A person with this disorder could have specific areas affected. In particular, social and communication skills are impaired, even when the person has a high IQ. Fifty per cent of such people do not develop speech, while others may develop speech but could still have difficulty using language to communicate. People with autism have restricted emotional involvement and their capacity for imitation and sharing is less. More often, their language and mannerisms (such as hand flapping) is repetitive and stereotyped. They also have a limited theory of mind and fantasy life. Elaborating on this, he says, "We all have mental states. We try and change others' line of thinking. Political parties try to woo people to win votes or youngsters try convincing their parents for late-nights. An autistic would not do so. Moreover, they cannot empathise. They would not be able to imagine the grief a father suffers when his son dies in an accident."

Advocating the use of the term `people with autism' instead of 'autistic,' Dr Fuentes says, "There is no objective way to say a child is autistic. One can say he fits into a criterion of autism. We don't define people, it is a syndrome which is classified." Outlining the situation in India, Merry Baruah of the Action for Autism (AFA), a voluntary organisation, says, "Autism has not been recognised as a handicap in India. It is usually clubbed with mental retardation. There are hardly any professionals specialising in it. The lack of awareness, access to diagnosis and assessment and lack of consumer-friendly medical testing have compounded the problem."

The AFA runs a training centre for children and adolescents with autism. Recounting experiences with her 24-year-old son Ranjit, Shyama Prasad (name changed) says, "We felt so helpless without guidance on bringing him up. Medicines would have a dulling effect. He would withdraw into a shell or turn violent, if he did not have his way. Now, it is slightly better. With AFA's training, he has been able to work out mathematical problems, buy things from themarket, make friends and the like. Wish he had this training
much earlier in life."

Copyright © 1999 Indian Express Newspapers (Bombay) Ltd.


Workshop Held to Train Parents of Children Afflicted by Autism
The Times of India

October 16, 1997
By A Staff Reporter

Nearly 17 lakh Indians are afflicted by autism, yet there is minimal awareness about the disorder. Parents of autistic children are the worst affected - they do not know how to deal with their children.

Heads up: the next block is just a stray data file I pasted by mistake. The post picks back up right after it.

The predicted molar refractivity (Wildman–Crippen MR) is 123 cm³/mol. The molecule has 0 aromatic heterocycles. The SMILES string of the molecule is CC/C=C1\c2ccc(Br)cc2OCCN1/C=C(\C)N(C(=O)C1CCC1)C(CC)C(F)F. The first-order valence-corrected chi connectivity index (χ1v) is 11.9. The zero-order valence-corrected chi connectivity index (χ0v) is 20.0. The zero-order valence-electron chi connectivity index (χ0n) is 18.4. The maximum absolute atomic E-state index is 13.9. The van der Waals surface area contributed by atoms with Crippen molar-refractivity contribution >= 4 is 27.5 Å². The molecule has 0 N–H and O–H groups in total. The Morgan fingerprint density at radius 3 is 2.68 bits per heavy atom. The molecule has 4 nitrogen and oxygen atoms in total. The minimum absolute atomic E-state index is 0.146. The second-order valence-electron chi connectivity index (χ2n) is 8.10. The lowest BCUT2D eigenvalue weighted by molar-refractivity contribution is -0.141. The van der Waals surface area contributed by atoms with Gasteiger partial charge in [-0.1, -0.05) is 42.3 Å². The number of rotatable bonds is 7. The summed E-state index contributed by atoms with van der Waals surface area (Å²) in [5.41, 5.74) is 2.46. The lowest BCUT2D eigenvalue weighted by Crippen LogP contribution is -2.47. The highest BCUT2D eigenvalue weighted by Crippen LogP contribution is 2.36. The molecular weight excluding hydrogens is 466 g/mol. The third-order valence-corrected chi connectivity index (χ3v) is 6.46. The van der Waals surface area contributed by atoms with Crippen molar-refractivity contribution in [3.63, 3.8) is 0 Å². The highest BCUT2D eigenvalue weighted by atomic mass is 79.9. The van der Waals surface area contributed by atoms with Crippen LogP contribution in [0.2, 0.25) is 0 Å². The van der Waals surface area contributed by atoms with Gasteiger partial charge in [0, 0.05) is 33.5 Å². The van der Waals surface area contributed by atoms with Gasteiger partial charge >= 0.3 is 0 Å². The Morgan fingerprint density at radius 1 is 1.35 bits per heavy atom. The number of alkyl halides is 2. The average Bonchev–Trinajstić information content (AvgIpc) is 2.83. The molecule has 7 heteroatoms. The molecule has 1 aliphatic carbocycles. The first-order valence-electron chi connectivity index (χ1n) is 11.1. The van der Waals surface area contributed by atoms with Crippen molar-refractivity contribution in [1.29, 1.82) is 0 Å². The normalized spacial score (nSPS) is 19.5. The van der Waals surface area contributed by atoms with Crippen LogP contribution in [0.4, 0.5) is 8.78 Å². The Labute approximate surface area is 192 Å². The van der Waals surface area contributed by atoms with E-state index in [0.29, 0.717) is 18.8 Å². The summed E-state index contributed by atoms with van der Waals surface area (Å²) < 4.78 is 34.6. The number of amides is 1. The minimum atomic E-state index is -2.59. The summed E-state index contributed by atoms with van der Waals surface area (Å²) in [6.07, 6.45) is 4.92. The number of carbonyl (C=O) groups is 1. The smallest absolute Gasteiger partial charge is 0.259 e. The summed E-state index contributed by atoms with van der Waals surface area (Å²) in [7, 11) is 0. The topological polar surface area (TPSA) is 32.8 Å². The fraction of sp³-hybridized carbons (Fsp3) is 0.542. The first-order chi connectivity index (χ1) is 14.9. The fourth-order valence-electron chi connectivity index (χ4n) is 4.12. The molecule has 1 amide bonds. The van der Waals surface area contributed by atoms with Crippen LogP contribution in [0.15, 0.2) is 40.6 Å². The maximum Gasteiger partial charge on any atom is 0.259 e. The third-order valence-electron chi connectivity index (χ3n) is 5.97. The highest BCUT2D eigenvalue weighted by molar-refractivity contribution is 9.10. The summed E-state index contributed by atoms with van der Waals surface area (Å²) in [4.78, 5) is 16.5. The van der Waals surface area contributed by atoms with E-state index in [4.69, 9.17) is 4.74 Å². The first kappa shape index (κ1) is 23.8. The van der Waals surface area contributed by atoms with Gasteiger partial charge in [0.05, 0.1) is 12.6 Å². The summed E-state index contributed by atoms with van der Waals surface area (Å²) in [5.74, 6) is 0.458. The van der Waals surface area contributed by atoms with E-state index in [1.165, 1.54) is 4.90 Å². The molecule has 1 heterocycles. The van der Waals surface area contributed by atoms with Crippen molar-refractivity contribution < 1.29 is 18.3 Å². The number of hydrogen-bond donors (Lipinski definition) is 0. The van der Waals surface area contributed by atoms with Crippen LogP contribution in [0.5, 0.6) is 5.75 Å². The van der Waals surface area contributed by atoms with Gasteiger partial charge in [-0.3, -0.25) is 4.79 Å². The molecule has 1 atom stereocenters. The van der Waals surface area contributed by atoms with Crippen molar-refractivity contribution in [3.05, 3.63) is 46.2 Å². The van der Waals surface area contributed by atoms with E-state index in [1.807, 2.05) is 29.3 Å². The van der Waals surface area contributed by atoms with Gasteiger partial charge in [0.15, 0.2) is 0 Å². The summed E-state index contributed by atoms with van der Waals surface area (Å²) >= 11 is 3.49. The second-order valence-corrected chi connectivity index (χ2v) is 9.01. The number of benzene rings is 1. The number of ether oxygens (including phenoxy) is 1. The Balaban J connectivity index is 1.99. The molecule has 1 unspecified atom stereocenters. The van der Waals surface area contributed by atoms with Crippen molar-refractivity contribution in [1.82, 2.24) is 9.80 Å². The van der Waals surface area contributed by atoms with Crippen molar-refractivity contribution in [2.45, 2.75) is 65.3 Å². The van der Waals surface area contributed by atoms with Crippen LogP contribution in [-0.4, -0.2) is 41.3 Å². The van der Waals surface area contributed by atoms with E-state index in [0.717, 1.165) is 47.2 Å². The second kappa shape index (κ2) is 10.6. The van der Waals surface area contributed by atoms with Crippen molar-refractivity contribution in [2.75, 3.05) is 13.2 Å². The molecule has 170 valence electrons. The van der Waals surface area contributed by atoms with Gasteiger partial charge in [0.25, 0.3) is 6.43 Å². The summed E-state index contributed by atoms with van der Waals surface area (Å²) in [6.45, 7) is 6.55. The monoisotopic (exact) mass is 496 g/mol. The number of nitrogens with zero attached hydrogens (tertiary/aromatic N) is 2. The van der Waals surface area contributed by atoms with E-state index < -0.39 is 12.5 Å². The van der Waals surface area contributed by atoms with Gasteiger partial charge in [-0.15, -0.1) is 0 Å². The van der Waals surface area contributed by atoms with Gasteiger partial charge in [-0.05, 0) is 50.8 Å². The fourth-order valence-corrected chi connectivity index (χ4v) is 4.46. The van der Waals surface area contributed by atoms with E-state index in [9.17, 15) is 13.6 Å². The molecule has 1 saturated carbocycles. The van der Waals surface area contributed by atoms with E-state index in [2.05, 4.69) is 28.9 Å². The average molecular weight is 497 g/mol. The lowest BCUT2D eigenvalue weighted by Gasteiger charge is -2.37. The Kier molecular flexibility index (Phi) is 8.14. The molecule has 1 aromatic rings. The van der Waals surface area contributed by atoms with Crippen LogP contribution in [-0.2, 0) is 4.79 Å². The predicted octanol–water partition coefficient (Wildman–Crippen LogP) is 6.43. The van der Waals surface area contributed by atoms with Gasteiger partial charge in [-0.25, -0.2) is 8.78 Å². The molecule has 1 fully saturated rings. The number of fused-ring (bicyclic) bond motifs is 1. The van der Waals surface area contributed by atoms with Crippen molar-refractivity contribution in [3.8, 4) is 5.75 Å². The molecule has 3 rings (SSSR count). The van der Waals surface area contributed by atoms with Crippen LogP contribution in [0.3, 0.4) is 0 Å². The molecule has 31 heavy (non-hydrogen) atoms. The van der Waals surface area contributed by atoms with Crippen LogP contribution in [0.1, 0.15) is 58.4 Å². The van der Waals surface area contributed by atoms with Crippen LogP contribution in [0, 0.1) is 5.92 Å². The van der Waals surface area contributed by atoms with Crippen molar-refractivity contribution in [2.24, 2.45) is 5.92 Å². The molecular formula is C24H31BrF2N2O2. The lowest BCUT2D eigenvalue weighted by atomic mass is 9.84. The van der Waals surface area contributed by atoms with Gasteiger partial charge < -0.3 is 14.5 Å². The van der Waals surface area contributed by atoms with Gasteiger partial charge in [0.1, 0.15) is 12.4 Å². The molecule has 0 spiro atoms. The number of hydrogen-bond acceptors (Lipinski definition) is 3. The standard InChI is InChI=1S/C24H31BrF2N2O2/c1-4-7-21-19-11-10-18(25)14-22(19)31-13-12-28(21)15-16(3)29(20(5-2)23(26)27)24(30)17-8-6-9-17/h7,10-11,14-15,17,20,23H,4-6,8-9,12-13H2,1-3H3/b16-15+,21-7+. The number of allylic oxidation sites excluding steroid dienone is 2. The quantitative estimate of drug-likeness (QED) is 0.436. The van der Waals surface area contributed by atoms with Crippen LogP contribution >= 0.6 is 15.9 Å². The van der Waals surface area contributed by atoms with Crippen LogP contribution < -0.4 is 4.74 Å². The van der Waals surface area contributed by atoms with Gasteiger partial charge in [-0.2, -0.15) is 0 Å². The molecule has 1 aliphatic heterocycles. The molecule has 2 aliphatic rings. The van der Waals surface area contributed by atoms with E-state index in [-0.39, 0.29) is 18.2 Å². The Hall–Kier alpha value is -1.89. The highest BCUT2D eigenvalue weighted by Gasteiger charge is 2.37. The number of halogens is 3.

To train such parents and create awareness, Action for Autism, a support group of professionals and parents, organised a workshop in the Capital. About 70 parents of autistic children from all over the country gathered here on Tuesday.

Autism is a pervasive developmental disorder which severely affects communication and social abilities. There are no genetic or medical tests which can detect autism and there is, reportedly, no cure.

Says AFA director Merry Barua, ``Autistic children are not necessarily mentally challenged.'' Autism is not a rare disorder, being the third most common developmental disorder - more common than Down's Syndrome, says AFA. Early detection of the disorder can be, however, helpful, she adds.

Lack of awareness towards the disorder, say group members, has led to a pathetic situation - even psychologists club autistics with mentally handicapped persons, there are no specific schools catering to their needs and parents do not know how to cope with the situation.

Alka Bagdadi, mother of eight-year-old Saahil who suffers from autism, came all the way from Mumbai to participate in the workshop. ``I was shattered when I came to know,'' she says. But not any more, she adds. ``Exposure to this problem has helped me. I now try to make things easier for my child.''Saahil is forced to go a `normal' school, she says. ``I went to schools for special children, but they turned me away,'' she says. Some schools refuse to recognise it as a disorder altogether, others say they lack facilities and trained staff, adds Mrs Bagdadi.

This, say members, is because schools catering solely to autistic persons do not receive funding from the government - it does not recognise autism as a disability. Another parent puts forward his problem, ``My child sings his favourite song when crying.'' It turns out a problem faced by more than one parent. It could way to deal with stress, explains a member. An autistic child may have motor and language skills, but faces problem in communicating, she adds.